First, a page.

Nope, not moderator. We'll need Sol to fix the groups (again)

Hey JR. What you do this wintery month?


(48 replies, posted in TheNextBigWriter Premium)

Hey Sol... dun forget invisible Apricots.
I'll just post this regularly

Star Craft used Confederacy but they boldly leaned right into the civil war aspect down to the character's accents. lol

Dirk B. wrote:

Ugh, Kdot, how do I use that here, where I'm trying to name an interstellar republic?

For example, Simmons (iirc) used simply "The Ousters" even though they were technically a republic.
This option would see the whole group named after a place

Picture my last comment like this:

Elon Musk invents a rocket that can reach the nearest habitable planet. We happily scoot over there and meet a race of talking frogs.  How do we introduce ourselves? Earth isn't a republic or much of anything.

Fast forward 100 years and Earth founds a central government and acquires a prefix. Would the Frogees bother changing all their records? Or would they just keep calling us Earthlings?

An option I don't recall seeing is no moniker at all.

For example in my main series a group of humans settle at a star named Tirak (Name changed to foil google).

They call themselves the Tirakites. Even when they colonize other worlds, they still just call themselves the Tirakites. Eg not the Republic of Tirak or United Tirakites etc.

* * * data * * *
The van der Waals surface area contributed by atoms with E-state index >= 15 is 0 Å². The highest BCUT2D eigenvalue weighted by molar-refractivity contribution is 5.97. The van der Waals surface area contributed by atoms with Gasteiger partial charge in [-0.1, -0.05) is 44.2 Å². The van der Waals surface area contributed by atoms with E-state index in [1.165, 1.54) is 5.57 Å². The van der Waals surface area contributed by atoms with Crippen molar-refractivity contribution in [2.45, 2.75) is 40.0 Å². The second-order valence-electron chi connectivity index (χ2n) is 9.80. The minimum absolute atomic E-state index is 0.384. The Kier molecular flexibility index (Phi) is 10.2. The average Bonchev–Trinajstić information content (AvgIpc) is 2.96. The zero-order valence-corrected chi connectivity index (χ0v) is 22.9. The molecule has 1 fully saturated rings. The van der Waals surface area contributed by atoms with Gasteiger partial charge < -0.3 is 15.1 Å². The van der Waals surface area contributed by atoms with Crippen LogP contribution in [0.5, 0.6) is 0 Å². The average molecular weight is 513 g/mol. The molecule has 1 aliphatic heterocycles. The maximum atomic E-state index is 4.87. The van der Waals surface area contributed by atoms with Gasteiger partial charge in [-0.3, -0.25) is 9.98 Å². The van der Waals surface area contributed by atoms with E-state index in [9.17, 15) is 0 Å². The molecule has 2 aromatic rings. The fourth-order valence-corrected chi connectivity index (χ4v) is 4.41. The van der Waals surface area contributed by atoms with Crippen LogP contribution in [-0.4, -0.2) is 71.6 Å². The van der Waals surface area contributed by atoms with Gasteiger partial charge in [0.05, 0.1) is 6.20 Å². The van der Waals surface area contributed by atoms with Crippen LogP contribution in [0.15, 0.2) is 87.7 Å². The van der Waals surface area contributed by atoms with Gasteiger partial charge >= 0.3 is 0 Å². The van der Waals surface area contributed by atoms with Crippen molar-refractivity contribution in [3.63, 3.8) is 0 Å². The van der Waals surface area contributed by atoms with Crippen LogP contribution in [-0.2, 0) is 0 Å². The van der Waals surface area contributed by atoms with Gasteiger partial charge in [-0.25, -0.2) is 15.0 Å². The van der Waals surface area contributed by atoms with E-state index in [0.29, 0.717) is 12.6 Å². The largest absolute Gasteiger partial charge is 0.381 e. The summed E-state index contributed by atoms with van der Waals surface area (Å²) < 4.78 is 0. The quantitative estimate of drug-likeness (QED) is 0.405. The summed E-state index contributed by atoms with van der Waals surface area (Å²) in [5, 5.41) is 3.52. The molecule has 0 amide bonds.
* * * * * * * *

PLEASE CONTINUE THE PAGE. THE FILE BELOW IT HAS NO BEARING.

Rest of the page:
Graphene is some scary-level tech compared to the primitive tech of today. Imagine if some clever researcher found a way to bind it to living cells and bridge man to machine! Neuralink perfected right there. Laurie disapproves

The Enterprise uses fusion? I thought antimatter

Something to factor in, English caps more than the romance languages, which you may be getting advice from.

For example Canadian is lowercase adjective in French (Les hommes canadiens) but definitely adjective caps in English.

Note: Ignore the current name if you're new. We gotta fix that

Welcome to the Fantasy, Magic, and Sci-fi group (formerly the Medieval Fantasy/Magic group), an active meeting place for writers of all genres of the fantastical. This includes, but is not limited to, traditional fantasy, stories of magic, science fiction, space operas, steampunk, urban fantasies, and horror-style tales of vampires, werewolves, and zombies.

Be sure to check out the In Memorium thread for a tribute to Amy Sonada, the group’s founder, who passed away in 2019 after a two-year battle with cancer: … onada.html

Although there are no strict rules for this forum (except be kind), if you'd like to use the forum for brainstorming with other members about your stories, the preferred practice is to create a brainstorming thread (i.e., a "topic"), usually one per story, named Story Name by Member Name or similar. Group members can then use that thread to discuss the named member's story. You can keep updated on discussions by subscribing to the threads that interest you, or simply check out the forum from time to time and comment when the spirit moves you.